When Brian and Stephanie Gough went on vacation in Tamarindo, a stunning stretch of palm-fringed shoreline on Costa Rica’s northern Pacific coast, their lives changed forever. They had such an incredible time that they couldn’t bear the thought of going back to their old lives. So they bought a local restaurant. “We fell in love with Tamarindo,” says Brian.
One thing that’s sure to make you homesick when you live overseas is the holiday season. Of course, one reason we left the States was to escape mall parking lot traffic jams, overcrowded superstores, and buying things we didn’t really need just out of habit. So I am glad to be away from the crass commercialism of Christmas shopping and constant TV commercials…
The world we cover at International Living isn’t the same one you hear about on the nightly news. We seek out opportunity—not ratings. This frees us, mercifully, from the “if it bleeds, it leads” mandate. So we can seek out the fortuitous instead of the unfortunate.
Exotic tropical islands, temperate mountain valleys, miles of deserted beaches, First-World cities packed with ultra-modern amenities, and ancient vineyard-shrouded hill towns… Among the top retirement spots in the world this year, you’ll find great variety in the cultural offerings, climates and lifestyles.
Costa Rica scored well across a number of categories to secure fifth place in this year’s Global Retirement Index (narrowly missing out on fourth to Mexico by less than a point). Two key categories for Costa Rica saw it perform particularly well. First up was the Entertainment and Amenities category, in which Costa Rica scored an excellent 94 points from a possible 100.
When Willy and Monika Krauskopf visited Costa Rica’s Lake Arenal 20 years ago, it was a life-changing event. The couple spent 10 days driving around the country. But they found themselves especially drawn to Lake Arenal because of the natural beauty and unhurried pace of the area.
Whether you dream of a pastel-painted, old colonial home surrounded by lush gardens or a super-modern condo just yards from the beach, in locations all over the planet you’ll find incredible value. Affordable, good-value real estate is a “stand-out” factor of the world’s best retirement havens.
We’ve called on our network of experts and in-country editors to reveal their real estate contacts in each of the countries that performed best in our 2013 Global Retirement Index. Knowing the right people will help you negotiate the real estate landscapes in whichever country you’re interested in.
The story of how most expats ended up living in Costa Rica is so similar to mine: “I came to Costa Rica on vacation, fell in love, and decided to stay.” But fell in love with what exactly? What is it about Costa Rica that entices someone to leave their home country and start all over in a foreign land?
Here in Tamarindo, on the northern Pacific coast of Costa Rica, everybody knows everybody. Long-term expats number in the hundreds. It’s a walkable little ‘burg—we can’t stroll through town without stopping several times to talk with friends—and the “Main Street” is lined with shops, cafes, and restaurants run by Costa Ricans, Israelis, Argentinians, Italians, Americans, Canadians…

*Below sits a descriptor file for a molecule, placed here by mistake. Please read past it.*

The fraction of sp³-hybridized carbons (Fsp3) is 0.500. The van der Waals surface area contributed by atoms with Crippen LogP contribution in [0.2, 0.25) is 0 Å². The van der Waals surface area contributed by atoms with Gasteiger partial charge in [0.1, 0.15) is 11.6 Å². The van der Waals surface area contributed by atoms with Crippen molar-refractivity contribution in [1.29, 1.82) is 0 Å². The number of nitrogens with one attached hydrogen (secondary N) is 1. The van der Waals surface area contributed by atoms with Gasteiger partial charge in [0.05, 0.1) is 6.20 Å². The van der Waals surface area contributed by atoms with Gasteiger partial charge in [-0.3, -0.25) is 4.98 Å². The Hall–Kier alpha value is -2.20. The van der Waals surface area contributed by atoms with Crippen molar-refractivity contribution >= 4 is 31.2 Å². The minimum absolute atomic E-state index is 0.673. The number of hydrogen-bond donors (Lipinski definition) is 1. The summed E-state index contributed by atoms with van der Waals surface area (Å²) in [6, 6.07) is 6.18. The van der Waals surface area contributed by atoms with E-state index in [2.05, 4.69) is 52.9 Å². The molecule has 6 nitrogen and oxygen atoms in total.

When my family and I moved to Costa Rica earlier this year, we had a big advantage: me. I speak Spanish. My mother is from Spain, and I’ve spoken the language all my life. I ended up being the translator for most everything—talking to the landlord about the broken washing machine, speaking with government clerks about residency documents, asking about the price of vegetables at the farmers’ market…
The house I was sitting was just outside the town of Atenas in the mountains, about 30 minutes from the capital of San José. Atenas is home to expats from all over the world, and the locals welcome everyone with a friendly smile. The temperatures when I visited ranged from the low- to mid-80s F during the day and a comfortable low- to mid-60s F at night.
Lake Arenal is the largest fresh water lake in Costa Rica, surrounded by rolling green hills, little farms, and pristine forest. Described as Costa Rica’s best kept real estate and retirement secret, the area remains overlooked and undervalued. There’s no apparent reason for this. It’s just one of those anomalies.
Costa Rica’s South Pacific rates as one of our most popular chill weekend destinations. Trips here book up quickly, and sell out months in advance. If you’ve ever visited this jaw-droppingly beautiful part of Costa Rica then you’ll understand why.
I’m in Playa Negra, on Costa Rica’s southern Caribbean coast, in a house in the jungle. The black sand beach, empty save for a few guests from a nearby hotel lounging on beach chairs, is a five-minute walk down the trail.
You might not know this…but Costa Rica has a Caribbean coast. And parts of it are stunning. This place has serious potential.
The land was narrow in front. There was a river, a real river, but no bridge. Then we started to notice the gorgeous trees. We put a ladder over the river and climbed over. As we walked deeper in, the views started opening up. I could see volcanoes in the distance. I knew this was the land I had seen in my mind.”